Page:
Enabling Family and Friends - page 2
Do you ever observe overly solicitous and pampering friends and relatives of utterly obnoxious, complaining, ungrateful, pains in you know whats, and wonder? Why? Why do they feed the bear? Why do... Read More
Apr 15Joined: Jan '10; Posts: 2,275; Likes: 9,409Quote from Ruby VeeI'd seen in wives >> husbands, husbands >> wives, children >> parents, brothers/sisters >> siblings and in all other possible combinations.Nevertheless, there are a few (usually wives) every year who insist upon feeding him, pulling up his blankee, holding the water glass for him and even (and this shocks me) wiping his butt. I haven't ever observed husbands doing this for their wives, but I suppose it does happen from time to time.
The factors affecting it are too multiple to count. Some people are just entitled 100% of their lives. Some think that wiping their butts and holding straws are included into their hospital (and sometimes particular hospital) stay program. Some think that their loved ones are too weak/sick/in pain/etc. to do even the easiest things themselves. Some misunderstood something long ago and cling to the ideas (I'd seen a woman refusing to do anything at all with her left upper extremity - because she was told after having mastectomy 25 years ago that exercising the said extremity by any imaginable mean will cause lymphedema. She wore a homemade sling 24/7 and was served and waited upon by her large family for those 25 years - and everybody in the family expected nursing staff to do the same, of course. Ditto for family members requesting their loved ones to be spoon-fed or even PEGed because some SLP scared them with "risk of aspiration" horror stories). Some have very complicated family dynamics, in fact more complicated and pathologic than whatever really is going on with them.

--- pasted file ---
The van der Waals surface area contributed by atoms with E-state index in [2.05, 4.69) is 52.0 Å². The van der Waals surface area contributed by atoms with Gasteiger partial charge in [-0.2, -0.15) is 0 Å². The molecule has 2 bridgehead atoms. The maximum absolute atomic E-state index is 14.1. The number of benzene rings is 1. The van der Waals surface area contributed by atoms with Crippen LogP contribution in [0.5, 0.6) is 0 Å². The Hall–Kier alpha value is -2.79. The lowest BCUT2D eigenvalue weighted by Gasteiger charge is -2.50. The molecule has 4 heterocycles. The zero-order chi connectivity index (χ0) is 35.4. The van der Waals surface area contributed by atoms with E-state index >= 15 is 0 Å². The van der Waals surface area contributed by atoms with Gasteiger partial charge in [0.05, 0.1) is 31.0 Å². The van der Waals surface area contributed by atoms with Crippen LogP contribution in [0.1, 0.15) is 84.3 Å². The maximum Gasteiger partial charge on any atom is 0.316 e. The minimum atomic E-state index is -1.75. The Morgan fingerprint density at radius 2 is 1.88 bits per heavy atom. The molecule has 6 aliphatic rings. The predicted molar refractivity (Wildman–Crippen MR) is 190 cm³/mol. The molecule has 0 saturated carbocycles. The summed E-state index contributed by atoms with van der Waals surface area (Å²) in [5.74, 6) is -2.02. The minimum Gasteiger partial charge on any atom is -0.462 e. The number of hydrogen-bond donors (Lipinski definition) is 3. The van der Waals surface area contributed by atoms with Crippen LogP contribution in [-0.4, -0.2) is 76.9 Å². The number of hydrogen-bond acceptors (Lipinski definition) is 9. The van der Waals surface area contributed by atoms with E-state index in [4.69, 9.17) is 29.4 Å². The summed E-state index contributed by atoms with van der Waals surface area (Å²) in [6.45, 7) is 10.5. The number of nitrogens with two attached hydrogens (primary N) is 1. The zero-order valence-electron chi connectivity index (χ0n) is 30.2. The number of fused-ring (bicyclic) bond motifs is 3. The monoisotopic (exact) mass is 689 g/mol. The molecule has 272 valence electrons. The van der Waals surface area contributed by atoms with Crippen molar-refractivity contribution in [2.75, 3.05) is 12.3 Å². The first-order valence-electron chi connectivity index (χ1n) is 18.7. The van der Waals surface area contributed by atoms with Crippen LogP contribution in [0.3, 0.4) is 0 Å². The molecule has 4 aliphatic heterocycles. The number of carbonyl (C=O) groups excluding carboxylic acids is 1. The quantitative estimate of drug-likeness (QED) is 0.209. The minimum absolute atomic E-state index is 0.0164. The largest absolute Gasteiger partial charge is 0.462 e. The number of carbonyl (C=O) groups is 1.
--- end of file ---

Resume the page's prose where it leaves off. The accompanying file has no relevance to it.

With time, I came to conclusion that mine and some other people's lives are, in fact, going on into completely parallel universes and it makes little sense for me to spend time and energy on trying to unlock these alternative universes' laws. If I see signs and symptoms that people are ready for a change or things are completely getting out of control (for example, wife requested RNs to call her every time before administering every med and do it only after her permission), I act. If not, I educate and do and do what have to be done and move on with my own, much more interesting, life.
Apr 16Joined: Jun '01; Posts: 2,672; Likes: 6,127Only every day, and that's in LTC where I don't have the luxury of knowing the particularly overbearing family members will go away when the patient is discharged. Trust me, you learn to find ways to deal with them. Overall I guess I'd rather deal with the PITA families than the residents whose families live right in town and are seemingly invisible and impossible to reach, even in emergencies.
Apr 16Joined: Sep '13; Posts: 1,178; Likes: 3,746Quote from Ruby VeeI had a hospice patient who was being cared for by her husband, son, grandson (he was 18), and son-in-law. Four men taking care of this dying woman, and they did an excellent job.Because he's in the hospital and that's what she assumes she's *supposed* to do? I've always tried to educate family members to let the patient do things himself -- as he's able, of course. Nevertheless, there are a few (usually wives) every year who insist upon feeding him, pulling up his blankee, holding the water glass for him and even (and this shocks me) wiping his butt. I haven't ever observed husbands doing this for their wives, but I suppose it does happen from time to time.
You're right it doesn't happen very often but it does occur.